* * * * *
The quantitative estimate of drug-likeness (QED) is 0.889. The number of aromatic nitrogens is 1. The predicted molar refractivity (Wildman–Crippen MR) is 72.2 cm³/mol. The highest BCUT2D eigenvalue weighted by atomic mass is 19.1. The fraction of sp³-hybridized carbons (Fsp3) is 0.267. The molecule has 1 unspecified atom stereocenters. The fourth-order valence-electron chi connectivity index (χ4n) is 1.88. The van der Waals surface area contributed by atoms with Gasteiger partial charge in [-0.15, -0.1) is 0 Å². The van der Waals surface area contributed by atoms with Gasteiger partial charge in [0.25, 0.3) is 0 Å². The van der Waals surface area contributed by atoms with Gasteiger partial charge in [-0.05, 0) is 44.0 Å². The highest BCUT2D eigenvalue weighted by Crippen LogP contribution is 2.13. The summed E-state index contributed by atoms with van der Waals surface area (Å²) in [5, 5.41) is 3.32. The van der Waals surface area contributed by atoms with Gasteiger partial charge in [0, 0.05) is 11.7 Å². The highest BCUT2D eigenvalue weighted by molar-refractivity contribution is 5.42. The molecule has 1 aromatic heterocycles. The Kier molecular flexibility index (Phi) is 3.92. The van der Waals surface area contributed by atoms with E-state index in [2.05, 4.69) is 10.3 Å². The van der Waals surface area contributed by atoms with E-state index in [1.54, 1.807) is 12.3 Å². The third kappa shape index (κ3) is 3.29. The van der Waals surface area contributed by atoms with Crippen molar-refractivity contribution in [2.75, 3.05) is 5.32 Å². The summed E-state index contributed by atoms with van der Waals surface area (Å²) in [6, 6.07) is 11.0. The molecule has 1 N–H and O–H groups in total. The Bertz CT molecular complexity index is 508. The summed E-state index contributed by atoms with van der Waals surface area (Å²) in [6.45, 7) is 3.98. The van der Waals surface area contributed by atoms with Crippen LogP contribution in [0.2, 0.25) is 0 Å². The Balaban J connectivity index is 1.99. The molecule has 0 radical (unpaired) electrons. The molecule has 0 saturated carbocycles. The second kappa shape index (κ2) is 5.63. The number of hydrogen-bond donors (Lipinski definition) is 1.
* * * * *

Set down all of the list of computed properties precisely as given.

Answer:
The quantitative estimate of drug-likeness (QED) is 0.889. The number of aromatic nitrogens is 1. The predicted molar refractivity (Wildman–Crippen MR) is 72.2 cm³/mol. The highest BCUT2D eigenvalue weighted by atomic mass is 19.1. The fraction of sp³-hybridized carbons (Fsp3) is 0.267. The molecule has 1 unspecified atom stereocenters. The fourth-order valence-electron chi connectivity index (χ4n) is 1.88. The van der Waals surface area contributed by atoms with Gasteiger partial charge in [-0.15, -0.1) is 0 Å². The van der Waals surface area contributed by atoms with Gasteiger partial charge in [0.25, 0.3) is 0 Å². The van der Waals surface area contributed by atoms with Gasteiger partial charge in [-0.05, 0) is 44.0 Å². The highest BCUT2D eigenvalue weighted by Crippen LogP contribution is 2.13. The summed E-state index contributed by atoms with van der Waals surface area (Å²) in [5, 5.41) is 3.32. The van der Waals surface area contributed by atoms with Gasteiger partial charge in [0, 0.05) is 11.7 Å². The highest BCUT2D eigenvalue weighted by molar-refractivity contribution is 5.42. The molecule has 1 aromatic heterocycles. The Kier molecular flexibility index (Phi) is 3.92. The van der Waals surface area contributed by atoms with E-state index in [2.05, 4.69) is 10.3 Å². The van der Waals surface area contributed by atoms with E-state index in [1.54, 1.807) is 12.3 Å². The third kappa shape index (κ3) is 3.29. The van der Waals surface area contributed by atoms with Crippen molar-refractivity contribution in [2.75, 3.05) is 5.32 Å². The summed E-state index contributed by atoms with van der Waals surface area (Å²) in [6, 6.07) is 11.0. The molecule has 1 N–H and O–H groups in total. The Bertz CT molecular complexity index is 508. The summed E-state index contributed by atoms with van der Waals surface area (Å²) in [6.45, 7) is 3.98. The van der Waals surface area contributed by atoms with Crippen LogP contribution in [0.2, 0.25) is 0 Å². The Balaban J connectivity index is 1.99. The molecule has 0 radical (unpaired) electrons. The molecule has 0 saturated carbocycles. The second kappa shape index (κ2) is 5.63. The number of hydrogen-bond donors (Lipinski definition) is 1.